The curse of Mother Teresa

March 28, 2011

2010 marked 100 years since the birth of Agnes Gonxha Bojaxhiu; Mother Theresa. She is a Catholic heroine, beatified by the Catholic Church in 2003 at St Peters in Rome by Pope John Paul II, and given a Nobel Peace Prize in 1979. She is known the World over for her aiding the impoverished people of India, and in particular, Calcutta. She is often idolised, considered a wonderful, caring, selfless human being.

I could not disagree more with that perception.

There are a great deal of those beatified who are certainly worthy of such high admiration. Anne-Marie Javouhey is perhaps one of my favourites. She founded Institute of Saint Joseph of Cluny at Cabillon in the early 19th Century, dedicating her life educating the poor and slave populations across the World. She was an emancipator, far before my most revered emancipator, Charles Sumner was even born. Javouhey worked tirelessly to alleviate the suffering of the poor and the ill. For this, she deserves all the admiration that the Catholic Church bestowed upon her.

There are also a great deal of those beatified, who do not deserve it, and should be absolutely condemned. Isidore of Seville is a Saint, made so by Saint Clement VIII. Isidore once wrote an essay calling for the Christians to take Jewish children away from their parents by force, and educate them in the Christian way. A wonderful study by Bat-sheva Albert called “Isidore of Seville: His attitude toward Judaism and his impact on Early Medieval Cannon Law” shows that Isidore was concerned with writing instructions for the clergy to adhere to, and those instructions were unusually marred with vicious language aimed directly at Judaism, and perpetuated the persecution and suspicion of Jews during the Medieval period. We could claim that Isidore lived in the 6th Century and that we’re typically viewing and condemning him through 21st Century vision. The problem is, Isidore’s views on taking children away from their parents simply for being Jewish, were radical even for the 6th Century. Because the rational conscience of humanity is often at odds with the irrational immorality hell of organised religion.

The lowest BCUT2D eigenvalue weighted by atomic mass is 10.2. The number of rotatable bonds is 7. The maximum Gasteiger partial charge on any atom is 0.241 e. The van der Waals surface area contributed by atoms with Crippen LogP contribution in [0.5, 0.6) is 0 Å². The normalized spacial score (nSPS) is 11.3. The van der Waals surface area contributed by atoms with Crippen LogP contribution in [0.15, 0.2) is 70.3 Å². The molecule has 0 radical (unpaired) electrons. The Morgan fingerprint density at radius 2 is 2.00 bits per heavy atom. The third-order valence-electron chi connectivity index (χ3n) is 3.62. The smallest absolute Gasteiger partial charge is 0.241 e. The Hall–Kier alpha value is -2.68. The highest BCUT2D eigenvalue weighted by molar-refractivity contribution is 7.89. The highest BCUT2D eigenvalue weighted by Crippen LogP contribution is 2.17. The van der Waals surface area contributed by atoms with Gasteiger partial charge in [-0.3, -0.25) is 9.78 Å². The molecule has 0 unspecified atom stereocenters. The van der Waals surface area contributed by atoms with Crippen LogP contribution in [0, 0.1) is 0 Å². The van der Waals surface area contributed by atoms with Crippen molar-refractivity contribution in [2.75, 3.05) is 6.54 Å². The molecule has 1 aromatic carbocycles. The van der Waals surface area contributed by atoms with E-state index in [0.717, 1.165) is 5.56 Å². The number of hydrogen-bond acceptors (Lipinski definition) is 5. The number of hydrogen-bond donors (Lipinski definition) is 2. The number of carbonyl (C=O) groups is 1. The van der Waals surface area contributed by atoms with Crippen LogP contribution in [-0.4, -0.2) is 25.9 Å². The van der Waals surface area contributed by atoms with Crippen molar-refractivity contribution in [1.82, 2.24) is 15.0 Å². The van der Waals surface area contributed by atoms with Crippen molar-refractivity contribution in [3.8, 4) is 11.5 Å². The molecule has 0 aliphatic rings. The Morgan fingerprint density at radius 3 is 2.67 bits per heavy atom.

Unfortunately, Mother Theresa is not even close to being as admirable in any way, in comparison to Javouhey, and actually closer in terms of the destruction to human life, to Isidore of Seville.

Her order, the “missionaries of charity” did more to inflict suffering, pain and poverty on people needlessly, than the actual causes of that suffering and pain and poverty itself. She believed that poverty was a virtue to brought one closer to God. The more a person suffers, whether they ask for that suffering or not, the closer they are to God according to the warped fantasy of Mother Theresa, recently beatified. Primitive equipment was used to treat wounds. No pain killers were used at all. Unsterilised needles equipment was used. People died far sooner than they would have had Mother Theresa actually bothered to recommend actual medical treatment for the poor that she was apparently “helping”.